There’s been an idea percolating in the back of my mind for the past few weeks. It all started with the boss’s boss, Alan Schultz’s desire for a cognitively plausible mechanism for robots to explain what (and presumably why) they are doing what they are doing. While for Alan this was a practical desire, it struck me that from a cognitive psychology perspective what he was asking for was actually much deeper and more interesting.

What he really wanted was to have robots engage in concurrent verbal protocols (Ericsson & Simon, 1993). This is a general task that asks people to describe what they are doing while they are doing it with as little filtering or elaboration as possible. The idea is that these utterances represent the most basic description of the contents of working memory in service of the current goal. A great introspective tool (more so that retrospective protocols at least).

From a cognitive modeling perspective the challenge is to implement it in a general manner so that one can use the same productions across multiple models, regardless of goal structures. This means that any model of concurrent protocols should not be dependent upon interruptions of the current goal, but should operate in parallel (hence concurrent).

I do believe that I have a solution. Not surprisingly it relies upon one of my favorite contributed ACT-R modules, threaded cognitiion. Combined with the learning from instruction work that John and Niels have done, an interesting new system emerges.

Extending threaded cognition

Threaded cognition allows a model to engage in multiple goals at once, interleaving them at the production level. However, there is a level of isolation that prevents individual goals from being aware of each other (a good thing). For concurrent verbal protocols to work, there needs to be a mechanism to get at the other goal(s). A modest proposal is to add a query such as this:

(p what-else-am-i-doing
    isa verbal-protocol
    other-goal =otherGoal
   !output! (Im also doing =otherGoal))

The example is idiotic, but the idea is that when querying the goal buffer, you can request a reference to the other goal, which will bind to any goal in the buffer that is not the one that fired this production. With the other goal in hand, one can then begin to inspect it.

Learning from instruction

If the goal was learned via the learning from instruction work, you’d have a goal with a state slot. This state slot can then be used to retrieve from declarative memory the instructions that preceded and succeeds this one. In other words, you can launch a retrieval which will describe what it is doing. If one extended the learning from instruction work to include meta information for the justification for that instruction, you now have the ability to query the model for what and why it is doing what it is doing.

Levels of description

Of course, this will likely result in protocols that are very fine in their granularity. The states from learning from instruction are at the unit task level (i.e. reading a letter, pressing a button). This is not really that useful. If one extended the learning from instruction work to include progressively deepening goals (ala standard task analyses), the concurrent verbal protocols could then prefer to report at the level just above unit tasks:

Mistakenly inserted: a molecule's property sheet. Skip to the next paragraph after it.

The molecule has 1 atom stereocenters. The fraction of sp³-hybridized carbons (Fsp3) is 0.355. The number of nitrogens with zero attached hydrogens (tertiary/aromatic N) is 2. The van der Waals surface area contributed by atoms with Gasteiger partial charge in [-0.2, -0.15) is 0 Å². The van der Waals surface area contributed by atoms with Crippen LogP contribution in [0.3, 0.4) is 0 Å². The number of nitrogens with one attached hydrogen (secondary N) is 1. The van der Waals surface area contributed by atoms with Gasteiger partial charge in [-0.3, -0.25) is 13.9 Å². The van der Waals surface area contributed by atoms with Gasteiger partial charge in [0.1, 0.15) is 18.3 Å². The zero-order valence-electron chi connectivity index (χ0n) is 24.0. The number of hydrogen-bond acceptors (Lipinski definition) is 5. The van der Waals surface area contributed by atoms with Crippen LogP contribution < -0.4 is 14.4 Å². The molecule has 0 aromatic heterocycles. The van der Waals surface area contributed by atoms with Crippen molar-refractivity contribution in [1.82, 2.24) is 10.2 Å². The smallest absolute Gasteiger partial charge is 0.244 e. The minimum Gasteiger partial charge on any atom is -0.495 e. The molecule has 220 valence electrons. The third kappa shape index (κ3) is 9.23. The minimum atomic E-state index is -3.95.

(p avoid-unit-tasks
   isa verbal-protocol
   isa unit-task
   parent =parent

One could then also query the model for more or less detail where it would then chain up or down the goal.

Beyond just a tool

In discussing this brainstorming, Greg Trafton realized that it may be more than just a damned useful tool. There may be genuine predictions and fits that can be evaluated with respect to the verbal protocol methodologies. Not only does this solution present a potential multi-tasking cost to performance of the primary goal, but the simple act of engaging in the protocols would change the state of the model.

With production compilation engaged, repeated protocols would become much faster as the instruction retrievals are compiled out (just as they were when learning how to do the core task). But more interestingly, the act of accessing the other goal via the retrieval buffer would lay down a memory trace for the partially completed goals. Without the concurrent protocol, the intermediate steps of the goal would be lost (or rather, never encoded). These partial goals may make further explanations easier, strengthen the instructions, provide further compilation opportunities, and (potentially) result in the improved learning that is seen when subjects are asked to explain their actions while learning a new task.

One could also look at the different predictions regarding concurrent and retrospective protocols.

What started as a potential solution to a practical problem, when situated within ACT-R, is now looking like a genuine theoretical construct that may get some serious mileage. Gotta love it when an idea germinates into something so much greater than expected.